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Psoriasis, the most prevalent autoimmune disease in the United States, affects approximately 7.5 million people.
Breast cancer is one of the most common cancer diagnoses in the United States. The National Cancer Institute estimates that 231,840 American women will be diagnosed with breast cancer, and nearly 40,300 women will die from the disease in 2015. Overall, 61% of women with breast cancer are diagnosed while the disease is confined to the breast; for these women, the 5-year survival rate is 98.6%. However, for women with metastatic breast cancer, the 5-year survival rate falls sharply, to 26%.
Multiple myeloma, also referred to as myeloma, is a cancer of plasma cells in the bone marrow that often leads to bone destruction and bone marrow failure. According to the American Cancer Society, more than 26,800 new cases of multiple myeloma will be diagnosed in 2015, and 11,240 deaths will be attributed to this disease.
Similar to myelofibrosis and essential thrombocythemia, polycythemia vera is a Philadelphia chromosome–negative myeloproliferative neoplasm. Polycythemia vera is characterized by the clonal stem-cell proliferation of red blood cells, white blood cells, and platelets. Increased red blood cell mass results in the hyperviscosity of the blood, an increased risk for thrombosis, poor quality of life, and a shortened life expectancy.
One of the most fear-inducing side effects of chemotherapy is nausea and vomiting. Without appropriate antiemetic prophylaxis, 70% to 80% of all patients with cancer who receive chemotherapy experience nausea and/or vomiting.
Sunitinib and pazopanib have long battled for supremacy in treating advanced renal-cell carcinoma (RCC). According to findings presented at the 2015 National Comprehensive Cancer Network (NCCN) conference, the newer drug, pazopanib, may have some advantage in terms of total cost of care, but survival outcomes were exactly the same.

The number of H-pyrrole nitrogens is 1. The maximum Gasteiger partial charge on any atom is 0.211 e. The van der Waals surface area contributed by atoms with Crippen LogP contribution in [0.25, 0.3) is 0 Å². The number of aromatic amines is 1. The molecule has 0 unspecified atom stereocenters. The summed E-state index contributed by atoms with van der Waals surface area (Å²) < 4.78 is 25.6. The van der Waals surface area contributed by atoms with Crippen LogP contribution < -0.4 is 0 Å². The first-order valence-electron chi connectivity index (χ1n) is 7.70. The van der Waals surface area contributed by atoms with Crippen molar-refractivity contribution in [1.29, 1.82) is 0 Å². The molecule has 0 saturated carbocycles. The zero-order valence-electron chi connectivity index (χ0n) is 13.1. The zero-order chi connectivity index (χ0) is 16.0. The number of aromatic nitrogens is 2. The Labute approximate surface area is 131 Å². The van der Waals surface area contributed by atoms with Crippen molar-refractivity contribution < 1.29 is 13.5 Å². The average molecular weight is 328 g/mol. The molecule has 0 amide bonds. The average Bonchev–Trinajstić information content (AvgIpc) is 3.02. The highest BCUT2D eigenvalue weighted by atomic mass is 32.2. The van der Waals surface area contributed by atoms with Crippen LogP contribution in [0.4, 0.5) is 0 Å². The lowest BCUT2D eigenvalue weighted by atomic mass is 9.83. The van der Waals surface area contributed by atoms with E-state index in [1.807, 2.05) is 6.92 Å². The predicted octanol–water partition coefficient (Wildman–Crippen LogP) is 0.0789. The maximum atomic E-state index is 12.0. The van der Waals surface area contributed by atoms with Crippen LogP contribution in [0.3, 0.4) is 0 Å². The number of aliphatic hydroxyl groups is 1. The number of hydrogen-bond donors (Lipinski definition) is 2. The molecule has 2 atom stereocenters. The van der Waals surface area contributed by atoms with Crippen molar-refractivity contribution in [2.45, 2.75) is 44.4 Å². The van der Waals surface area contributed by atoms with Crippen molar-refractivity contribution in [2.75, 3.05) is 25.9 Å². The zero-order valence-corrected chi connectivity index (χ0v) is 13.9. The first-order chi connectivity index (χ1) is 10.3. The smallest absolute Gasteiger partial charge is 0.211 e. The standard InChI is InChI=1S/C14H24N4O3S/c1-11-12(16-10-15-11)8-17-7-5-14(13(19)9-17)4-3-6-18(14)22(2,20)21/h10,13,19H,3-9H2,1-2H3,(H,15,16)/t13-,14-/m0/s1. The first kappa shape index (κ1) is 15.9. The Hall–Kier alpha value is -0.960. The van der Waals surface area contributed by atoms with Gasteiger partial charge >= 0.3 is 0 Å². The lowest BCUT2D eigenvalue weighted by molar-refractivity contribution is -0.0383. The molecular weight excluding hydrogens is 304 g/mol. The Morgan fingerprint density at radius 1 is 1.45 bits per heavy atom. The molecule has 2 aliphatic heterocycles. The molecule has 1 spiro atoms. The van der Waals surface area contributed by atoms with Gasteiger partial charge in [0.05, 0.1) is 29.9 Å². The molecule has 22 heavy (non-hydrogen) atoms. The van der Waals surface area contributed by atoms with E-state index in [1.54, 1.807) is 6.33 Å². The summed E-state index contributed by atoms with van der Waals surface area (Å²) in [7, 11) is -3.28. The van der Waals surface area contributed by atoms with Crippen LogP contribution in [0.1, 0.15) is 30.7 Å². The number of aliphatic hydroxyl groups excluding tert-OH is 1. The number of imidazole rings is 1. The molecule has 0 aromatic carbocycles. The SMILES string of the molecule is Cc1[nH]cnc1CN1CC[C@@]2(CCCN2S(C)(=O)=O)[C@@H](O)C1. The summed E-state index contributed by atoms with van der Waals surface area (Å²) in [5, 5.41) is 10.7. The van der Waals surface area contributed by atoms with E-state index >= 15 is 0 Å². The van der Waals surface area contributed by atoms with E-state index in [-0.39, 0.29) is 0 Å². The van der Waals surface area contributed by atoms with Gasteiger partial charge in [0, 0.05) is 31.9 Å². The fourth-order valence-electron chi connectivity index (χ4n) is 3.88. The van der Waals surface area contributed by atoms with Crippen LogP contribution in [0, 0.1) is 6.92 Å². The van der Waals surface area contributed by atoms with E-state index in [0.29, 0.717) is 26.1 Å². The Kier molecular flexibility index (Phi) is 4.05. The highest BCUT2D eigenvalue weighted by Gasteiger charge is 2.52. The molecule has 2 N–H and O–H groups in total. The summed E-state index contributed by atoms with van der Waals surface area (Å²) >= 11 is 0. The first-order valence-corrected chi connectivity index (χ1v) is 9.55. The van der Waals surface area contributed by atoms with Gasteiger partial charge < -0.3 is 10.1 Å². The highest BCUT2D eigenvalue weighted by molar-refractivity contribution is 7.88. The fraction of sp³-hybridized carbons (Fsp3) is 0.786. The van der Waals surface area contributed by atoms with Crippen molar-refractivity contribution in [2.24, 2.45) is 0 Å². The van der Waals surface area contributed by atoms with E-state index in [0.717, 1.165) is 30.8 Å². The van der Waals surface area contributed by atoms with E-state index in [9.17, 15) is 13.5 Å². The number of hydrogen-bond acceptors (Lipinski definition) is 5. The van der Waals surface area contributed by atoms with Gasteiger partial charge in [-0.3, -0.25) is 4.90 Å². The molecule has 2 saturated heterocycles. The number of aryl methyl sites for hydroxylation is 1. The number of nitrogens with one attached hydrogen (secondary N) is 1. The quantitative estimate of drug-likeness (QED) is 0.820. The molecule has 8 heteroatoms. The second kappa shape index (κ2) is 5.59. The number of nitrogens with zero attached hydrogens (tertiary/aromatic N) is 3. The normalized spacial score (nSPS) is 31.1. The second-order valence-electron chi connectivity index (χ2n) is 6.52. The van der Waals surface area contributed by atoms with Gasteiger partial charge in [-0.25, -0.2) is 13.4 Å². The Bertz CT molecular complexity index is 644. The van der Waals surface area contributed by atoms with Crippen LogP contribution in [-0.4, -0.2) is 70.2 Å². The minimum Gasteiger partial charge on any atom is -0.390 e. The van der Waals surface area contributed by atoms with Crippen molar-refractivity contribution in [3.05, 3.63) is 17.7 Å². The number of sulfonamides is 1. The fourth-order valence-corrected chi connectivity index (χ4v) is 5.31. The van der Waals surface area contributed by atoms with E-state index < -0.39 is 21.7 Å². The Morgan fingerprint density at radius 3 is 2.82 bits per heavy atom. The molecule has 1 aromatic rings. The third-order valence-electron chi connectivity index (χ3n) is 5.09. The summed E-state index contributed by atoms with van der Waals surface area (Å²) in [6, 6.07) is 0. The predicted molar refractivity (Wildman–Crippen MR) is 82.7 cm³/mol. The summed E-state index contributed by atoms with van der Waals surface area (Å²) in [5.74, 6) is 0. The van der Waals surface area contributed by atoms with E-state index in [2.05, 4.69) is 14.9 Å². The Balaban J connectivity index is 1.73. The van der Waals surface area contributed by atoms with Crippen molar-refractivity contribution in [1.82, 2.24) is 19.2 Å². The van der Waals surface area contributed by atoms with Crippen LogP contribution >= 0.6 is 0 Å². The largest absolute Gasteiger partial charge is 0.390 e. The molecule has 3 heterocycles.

Thyroid cancer, cancer that starts in the thyroid gland, accounts for 3.8% of all cancer cases in the United States. There were an estimated 62,980 new cases of thyroid cancer and 1890 deaths resulting from thyroid cancer in 2014. Thyroid cancer is most common in people aged 45 to 54 years (median age, 50 years), and it occurs 2 to 3 times more often in women than in men. The incidence of thyroid cancer has risen steadily in recent years. Although this increasing rate can be attributed largely to disease detection at an earlier stage, the incidence of larger tumors has also increased.
Gastric cancer and lung cancer impose a substantial burden on patients. In light of the high mortality rate and quality-of-life issues associated with these 2 types of cancer, there is a marked need for additional therapeutic options to improve outcomes for patients with gastric or lung cancer.
Although less common than other skin cancers, melanoma is the most dangerous form of skin cancer. According to data collected between 2004 and 2010, the 5-year relative survival rate for Americans with distant melanoma is only 16% for all ages, races, and sexes. The National Cancer Institute estimated that there were 76,100 new cases of skin melanoma in 2014, and more than 9700 patients died from this disease during the same period.
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